But because this is the Mariners we’re talking about, any excitement the fans had about Jeremy Reed was extinguished following a rookie season in which he compiled a 2.0 WAR (Baseball Reference). A sophomore slump ensued, the result of JR forsaking the level swing that made him a line-drive hitter and, instead, employing an uppercut. As a result, Reed watched his strikeout totals rise; his walks, diminished. This new approach at the plate only intensified the struggles he already had against left-handed pitching, as he went 0-23 against southpaws during the 2006 season. And while Jeremy’s slugging percentage was up from the previous season, his OBP and OPS dropped significantly. Even his base running- a strength in college and the minors- was a mess (17 steals/ 15 caught stealing in his first three major league seasons). A broken thumb in July (mercifully) ended Reed’s sophomore season and, effectively, his career in Seattle.

With his long list of ingredients, I thought Jeremy would be a well-balanced player and, like so many others, I really thought he would help the Mariners eat Chicago’s lunch. Turns out the player we received in the trade contained nothing but empty calories.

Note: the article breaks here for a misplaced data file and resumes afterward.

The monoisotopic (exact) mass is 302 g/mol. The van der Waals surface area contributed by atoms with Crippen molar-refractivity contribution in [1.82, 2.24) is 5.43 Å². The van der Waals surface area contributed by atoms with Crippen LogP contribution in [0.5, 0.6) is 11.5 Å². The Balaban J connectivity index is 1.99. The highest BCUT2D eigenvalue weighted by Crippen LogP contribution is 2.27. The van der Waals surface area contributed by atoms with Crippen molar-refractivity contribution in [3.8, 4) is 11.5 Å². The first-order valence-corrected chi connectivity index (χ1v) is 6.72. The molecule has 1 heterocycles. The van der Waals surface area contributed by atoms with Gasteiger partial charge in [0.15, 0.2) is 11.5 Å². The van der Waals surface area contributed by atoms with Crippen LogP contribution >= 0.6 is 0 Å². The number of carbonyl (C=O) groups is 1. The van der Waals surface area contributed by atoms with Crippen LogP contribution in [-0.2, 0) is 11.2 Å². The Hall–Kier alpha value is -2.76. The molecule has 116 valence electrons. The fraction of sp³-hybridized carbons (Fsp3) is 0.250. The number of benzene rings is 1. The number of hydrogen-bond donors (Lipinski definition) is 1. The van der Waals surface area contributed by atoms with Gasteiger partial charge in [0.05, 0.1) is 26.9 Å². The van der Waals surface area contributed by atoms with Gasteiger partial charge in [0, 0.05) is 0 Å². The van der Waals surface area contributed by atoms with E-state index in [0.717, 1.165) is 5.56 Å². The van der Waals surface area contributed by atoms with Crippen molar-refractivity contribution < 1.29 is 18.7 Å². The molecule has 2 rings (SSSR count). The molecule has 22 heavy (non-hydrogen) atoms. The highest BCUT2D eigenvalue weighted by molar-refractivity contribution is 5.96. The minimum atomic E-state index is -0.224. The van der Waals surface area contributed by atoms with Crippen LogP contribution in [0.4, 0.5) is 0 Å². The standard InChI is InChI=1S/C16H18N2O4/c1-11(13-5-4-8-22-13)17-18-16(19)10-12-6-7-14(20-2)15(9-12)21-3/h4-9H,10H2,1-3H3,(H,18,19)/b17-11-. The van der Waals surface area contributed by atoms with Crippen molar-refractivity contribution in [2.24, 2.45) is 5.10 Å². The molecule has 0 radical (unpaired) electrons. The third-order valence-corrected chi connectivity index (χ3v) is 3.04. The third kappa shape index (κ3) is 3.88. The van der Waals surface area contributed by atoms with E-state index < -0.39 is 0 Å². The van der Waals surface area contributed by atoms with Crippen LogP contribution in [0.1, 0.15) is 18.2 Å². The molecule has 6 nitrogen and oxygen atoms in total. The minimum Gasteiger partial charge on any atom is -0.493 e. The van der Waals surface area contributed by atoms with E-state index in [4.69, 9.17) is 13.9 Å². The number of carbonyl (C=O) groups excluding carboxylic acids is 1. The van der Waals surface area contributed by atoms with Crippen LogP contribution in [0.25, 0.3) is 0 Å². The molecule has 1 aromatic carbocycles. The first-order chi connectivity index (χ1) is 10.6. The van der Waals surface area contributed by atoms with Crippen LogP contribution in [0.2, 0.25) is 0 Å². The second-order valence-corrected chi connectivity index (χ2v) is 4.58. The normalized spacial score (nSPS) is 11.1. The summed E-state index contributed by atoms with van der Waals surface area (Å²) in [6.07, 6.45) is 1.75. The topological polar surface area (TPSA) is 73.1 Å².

Steal a Base

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Thanks to the amazing Mookie Betts, America didn’t have to wait long for Taco Bell’s Steal a Base, Steal a Taco promotion to be realized. Swiping second base off of Clayton Kershaw in the top of the first in Game 1 s(t)ealed the deal. Free Doritos Locos Tacos for all his American friends! I’m not of fan of their food, so I won’t be taking Taco Bell up on the offer- but I do commend the fast-food giant for hooking up with MLB for such a promotion. What’s even better, Topps has partnered with Taco Bell for a limited edition Steal a Base, Steal a Taco Topps Now trading card set. Great idea, but unless you’re in the Los Angeles or Boston area, you’ll have to buy the cards on the secondary market. Expect to pay a premium- at least at first.

Four decades before Taco Bell first offered food for a stolen base, there was a different offer for stolen bases. A much sweeter offer.

It all started when he was in the California League with the Angles’ Class-A team in Salinas, where he would steal 68 bases during the 1976 season. A fan of the team discovered that young second baseman Julio Cruz had an affection for cheesecake and presented the prospect with one, each time he swiped a bag. A prodigious theft artist, Cruz received more than his fair share of the desert, but apparently he wasn’t very excited about sharing with double-play partner (and future Mariners teammate), Jim Anderson. Arguments ensued over division of the cake.